Island Health is warning parents that more COVID-19 exposures are expected in schools in the coming weeks. (Black Press Media file photo)

Island Health is warning parents that more COVID-19 exposures are expected in schools in the coming weeks. (Black Press Media file photo)

More school exposures expected in coming weeks, warns Island Health

More cases at social events means more children exposed

As students return from spring break, Vancouver Island schools are being warned they will very likely see an increase in the number of COVID-19 exposures in the coming weeks.

In a statement Sunday, Island Health noted that of the higher number of cases seen on the Island recently, many were in contact with other people or attended events while infectious. On Friday, a record 55 cases of COVID-19 were reported on Vancouver Island. Across B.C., 908 new cases were added.

READ ALSO: Vancouver Island hits new high with 55 COVID cases

With schools back in session Monday, Island Health is asking parents to keep their children home even if they are only displaying mild symptoms. Those symptoms include fever, chills, cough, shortness of breath, sore throat, runny nose, the loss of sense of smell or appetite, muscle aches, fatigue and headaches, diarrhea, and nausea or vomiting.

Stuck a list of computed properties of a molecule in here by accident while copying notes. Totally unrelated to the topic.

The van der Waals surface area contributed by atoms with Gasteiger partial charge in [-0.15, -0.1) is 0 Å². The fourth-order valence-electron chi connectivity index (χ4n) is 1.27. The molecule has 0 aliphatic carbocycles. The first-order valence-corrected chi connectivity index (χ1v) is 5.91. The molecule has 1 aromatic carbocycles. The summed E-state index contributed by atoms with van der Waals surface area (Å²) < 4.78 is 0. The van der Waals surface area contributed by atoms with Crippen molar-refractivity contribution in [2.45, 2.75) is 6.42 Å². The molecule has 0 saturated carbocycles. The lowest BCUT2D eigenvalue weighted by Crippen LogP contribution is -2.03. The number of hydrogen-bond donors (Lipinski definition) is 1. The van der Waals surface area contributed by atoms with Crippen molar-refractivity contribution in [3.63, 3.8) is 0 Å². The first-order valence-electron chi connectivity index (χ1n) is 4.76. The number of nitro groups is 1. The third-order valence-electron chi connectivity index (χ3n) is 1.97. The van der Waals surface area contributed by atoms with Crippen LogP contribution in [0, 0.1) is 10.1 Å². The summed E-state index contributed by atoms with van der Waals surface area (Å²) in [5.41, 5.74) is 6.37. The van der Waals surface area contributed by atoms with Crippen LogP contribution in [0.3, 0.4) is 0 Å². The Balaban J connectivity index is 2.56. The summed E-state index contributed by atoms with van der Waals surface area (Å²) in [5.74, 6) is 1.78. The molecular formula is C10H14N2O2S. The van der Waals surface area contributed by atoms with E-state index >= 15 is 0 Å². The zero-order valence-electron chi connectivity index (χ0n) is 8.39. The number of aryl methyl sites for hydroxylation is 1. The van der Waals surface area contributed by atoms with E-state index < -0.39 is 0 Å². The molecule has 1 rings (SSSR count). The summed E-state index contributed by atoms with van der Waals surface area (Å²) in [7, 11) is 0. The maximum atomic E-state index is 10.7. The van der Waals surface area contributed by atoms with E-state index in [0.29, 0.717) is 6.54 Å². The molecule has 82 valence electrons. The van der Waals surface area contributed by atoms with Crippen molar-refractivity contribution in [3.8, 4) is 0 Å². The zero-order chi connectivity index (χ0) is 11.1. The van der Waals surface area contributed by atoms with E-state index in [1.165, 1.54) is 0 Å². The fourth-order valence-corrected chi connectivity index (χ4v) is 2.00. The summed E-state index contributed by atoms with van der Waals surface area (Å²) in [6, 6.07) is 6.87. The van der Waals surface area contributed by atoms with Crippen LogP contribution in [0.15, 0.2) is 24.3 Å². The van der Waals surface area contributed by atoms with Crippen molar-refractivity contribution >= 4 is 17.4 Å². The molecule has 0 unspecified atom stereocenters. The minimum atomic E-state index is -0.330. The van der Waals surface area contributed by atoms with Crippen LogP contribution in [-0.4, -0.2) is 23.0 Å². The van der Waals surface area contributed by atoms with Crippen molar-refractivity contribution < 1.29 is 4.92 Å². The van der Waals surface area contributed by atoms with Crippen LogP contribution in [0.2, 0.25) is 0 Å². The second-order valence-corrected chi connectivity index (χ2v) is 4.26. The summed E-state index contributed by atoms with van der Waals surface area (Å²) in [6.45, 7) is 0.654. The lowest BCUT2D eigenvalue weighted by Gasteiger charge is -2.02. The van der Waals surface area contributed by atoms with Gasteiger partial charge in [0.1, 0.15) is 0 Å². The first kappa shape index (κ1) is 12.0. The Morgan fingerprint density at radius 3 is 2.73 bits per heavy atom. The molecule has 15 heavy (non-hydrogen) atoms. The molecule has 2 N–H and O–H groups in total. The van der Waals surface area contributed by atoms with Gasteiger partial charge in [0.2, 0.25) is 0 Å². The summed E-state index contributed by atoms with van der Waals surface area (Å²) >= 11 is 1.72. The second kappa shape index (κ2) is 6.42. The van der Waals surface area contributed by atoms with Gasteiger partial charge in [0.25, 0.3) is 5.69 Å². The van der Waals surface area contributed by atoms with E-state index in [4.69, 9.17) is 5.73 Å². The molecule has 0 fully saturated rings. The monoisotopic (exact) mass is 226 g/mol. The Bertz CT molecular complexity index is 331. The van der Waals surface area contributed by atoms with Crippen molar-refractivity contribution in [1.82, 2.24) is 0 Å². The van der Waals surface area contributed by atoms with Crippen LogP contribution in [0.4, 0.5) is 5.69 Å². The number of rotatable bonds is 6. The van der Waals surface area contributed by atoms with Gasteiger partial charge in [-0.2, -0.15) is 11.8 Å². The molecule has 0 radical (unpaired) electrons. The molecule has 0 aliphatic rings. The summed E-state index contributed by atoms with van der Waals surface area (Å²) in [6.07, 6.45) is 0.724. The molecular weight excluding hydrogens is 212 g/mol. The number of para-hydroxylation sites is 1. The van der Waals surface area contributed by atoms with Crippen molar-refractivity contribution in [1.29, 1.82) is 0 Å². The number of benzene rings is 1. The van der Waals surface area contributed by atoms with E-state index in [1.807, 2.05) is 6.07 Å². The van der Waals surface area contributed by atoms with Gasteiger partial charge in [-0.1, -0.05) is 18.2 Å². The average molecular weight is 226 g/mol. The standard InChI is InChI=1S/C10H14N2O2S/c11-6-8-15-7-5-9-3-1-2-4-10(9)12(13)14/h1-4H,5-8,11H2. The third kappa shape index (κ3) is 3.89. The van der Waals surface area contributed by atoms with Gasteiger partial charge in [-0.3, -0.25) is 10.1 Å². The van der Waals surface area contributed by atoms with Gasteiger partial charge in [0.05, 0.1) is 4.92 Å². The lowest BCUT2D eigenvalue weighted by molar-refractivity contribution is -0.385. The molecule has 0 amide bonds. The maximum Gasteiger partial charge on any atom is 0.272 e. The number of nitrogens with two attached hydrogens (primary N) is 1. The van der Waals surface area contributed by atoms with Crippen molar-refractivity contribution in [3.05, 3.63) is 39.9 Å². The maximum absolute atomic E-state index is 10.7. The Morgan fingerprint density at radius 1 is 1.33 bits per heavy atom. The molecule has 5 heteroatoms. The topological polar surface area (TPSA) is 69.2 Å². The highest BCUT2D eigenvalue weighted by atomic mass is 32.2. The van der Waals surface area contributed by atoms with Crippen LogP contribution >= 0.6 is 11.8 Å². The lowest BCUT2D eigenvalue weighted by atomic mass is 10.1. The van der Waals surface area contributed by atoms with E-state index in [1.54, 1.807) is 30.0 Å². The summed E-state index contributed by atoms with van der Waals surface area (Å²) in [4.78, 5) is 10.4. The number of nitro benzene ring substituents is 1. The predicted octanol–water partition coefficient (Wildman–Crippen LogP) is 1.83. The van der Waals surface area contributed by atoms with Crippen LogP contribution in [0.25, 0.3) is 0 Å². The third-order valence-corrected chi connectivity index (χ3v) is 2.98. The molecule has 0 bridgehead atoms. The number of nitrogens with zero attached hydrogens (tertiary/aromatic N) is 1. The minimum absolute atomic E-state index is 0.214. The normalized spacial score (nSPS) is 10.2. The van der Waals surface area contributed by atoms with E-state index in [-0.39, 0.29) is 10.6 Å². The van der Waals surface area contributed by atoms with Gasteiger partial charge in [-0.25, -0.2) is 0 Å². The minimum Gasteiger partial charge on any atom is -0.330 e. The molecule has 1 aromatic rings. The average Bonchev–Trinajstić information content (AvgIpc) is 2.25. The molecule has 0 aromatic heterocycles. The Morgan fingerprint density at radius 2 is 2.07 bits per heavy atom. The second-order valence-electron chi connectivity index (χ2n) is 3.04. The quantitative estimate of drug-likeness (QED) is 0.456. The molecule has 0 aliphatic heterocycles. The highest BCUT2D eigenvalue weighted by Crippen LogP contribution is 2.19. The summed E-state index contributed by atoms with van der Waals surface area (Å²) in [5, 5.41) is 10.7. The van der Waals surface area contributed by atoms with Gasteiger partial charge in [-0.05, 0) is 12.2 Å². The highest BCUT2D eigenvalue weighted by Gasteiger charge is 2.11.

“Make an appointment to get your child and any other symptomatic family members tested, especially if you have travelled during spring break,” Island Health said.

While masks aren’t mandatory for all students at this time, Island Health said if they can wear a mask it should be considered.

On Friday, Island Health issued a different statement calling on residents between the ages of 20 and 39 years old to take precautions after the age group saw a 60 per cent spike in new COVID-19 cases compared to the week before.

“It is crucial right now that we all follow public health orders, which means no indoor gatherings and sticking to the same group when outdoors,” Island Health wrote.

READ ALSO: Island Health issues warning following significant jump in COVID-19 cases among 20-39-year-olds


 

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